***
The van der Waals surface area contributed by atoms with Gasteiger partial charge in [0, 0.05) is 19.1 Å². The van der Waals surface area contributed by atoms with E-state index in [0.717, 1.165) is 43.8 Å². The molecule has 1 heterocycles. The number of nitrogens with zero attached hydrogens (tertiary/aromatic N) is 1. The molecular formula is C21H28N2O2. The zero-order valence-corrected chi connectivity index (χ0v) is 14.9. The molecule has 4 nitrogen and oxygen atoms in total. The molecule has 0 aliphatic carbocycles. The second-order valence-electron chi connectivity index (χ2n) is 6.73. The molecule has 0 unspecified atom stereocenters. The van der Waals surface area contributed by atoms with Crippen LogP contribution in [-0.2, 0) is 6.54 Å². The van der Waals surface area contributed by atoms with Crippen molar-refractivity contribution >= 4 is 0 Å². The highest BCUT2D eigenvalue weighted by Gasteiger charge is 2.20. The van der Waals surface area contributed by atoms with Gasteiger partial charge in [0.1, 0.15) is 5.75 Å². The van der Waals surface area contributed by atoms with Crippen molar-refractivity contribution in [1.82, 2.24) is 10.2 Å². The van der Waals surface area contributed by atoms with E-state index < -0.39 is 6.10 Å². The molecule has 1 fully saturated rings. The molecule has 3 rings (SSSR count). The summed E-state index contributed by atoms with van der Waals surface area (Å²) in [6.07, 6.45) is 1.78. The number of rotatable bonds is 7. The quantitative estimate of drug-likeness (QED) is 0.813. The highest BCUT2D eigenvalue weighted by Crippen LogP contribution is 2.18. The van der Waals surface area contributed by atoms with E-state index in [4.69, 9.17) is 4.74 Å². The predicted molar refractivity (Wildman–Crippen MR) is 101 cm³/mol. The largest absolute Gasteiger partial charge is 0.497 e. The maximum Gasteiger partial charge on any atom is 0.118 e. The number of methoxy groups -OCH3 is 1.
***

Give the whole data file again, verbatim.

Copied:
The van der Waals surface area contributed by atoms with Gasteiger partial charge in [0, 0.05) is 19.1 Å². The van der Waals surface area contributed by atoms with E-state index in [0.717, 1.165) is 43.8 Å². The molecule has 1 heterocycles. The number of nitrogens with zero attached hydrogens (tertiary/aromatic N) is 1. The molecular formula is C21H28N2O2. The zero-order valence-corrected chi connectivity index (χ0v) is 14.9. The molecule has 4 nitrogen and oxygen atoms in total. The molecule has 0 aliphatic carbocycles. The second-order valence-electron chi connectivity index (χ2n) is 6.73. The molecule has 0 unspecified atom stereocenters. The van der Waals surface area contributed by atoms with Crippen LogP contribution in [-0.2, 0) is 6.54 Å². The van der Waals surface area contributed by atoms with Crippen molar-refractivity contribution >= 4 is 0 Å². The highest BCUT2D eigenvalue weighted by Gasteiger charge is 2.20. The van der Waals surface area contributed by atoms with Gasteiger partial charge in [0.1, 0.15) is 5.75 Å². The van der Waals surface area contributed by atoms with Crippen molar-refractivity contribution in [1.82, 2.24) is 10.2 Å². The van der Waals surface area contributed by atoms with E-state index < -0.39 is 6.10 Å². The molecule has 1 fully saturated rings. The molecule has 3 rings (SSSR count). The summed E-state index contributed by atoms with van der Waals surface area (Å²) in [6.07, 6.45) is 1.78. The number of rotatable bonds is 7. The quantitative estimate of drug-likeness (QED) is 0.813. The highest BCUT2D eigenvalue weighted by Crippen LogP contribution is 2.18. The van der Waals surface area contributed by atoms with E-state index in [4.69, 9.17) is 4.74 Å². The predicted molar refractivity (Wildman–Crippen MR) is 101 cm³/mol. The largest absolute Gasteiger partial charge is 0.497 e. The maximum Gasteiger partial charge on any atom is 0.118 e. The number of methoxy groups -OCH3 is 1.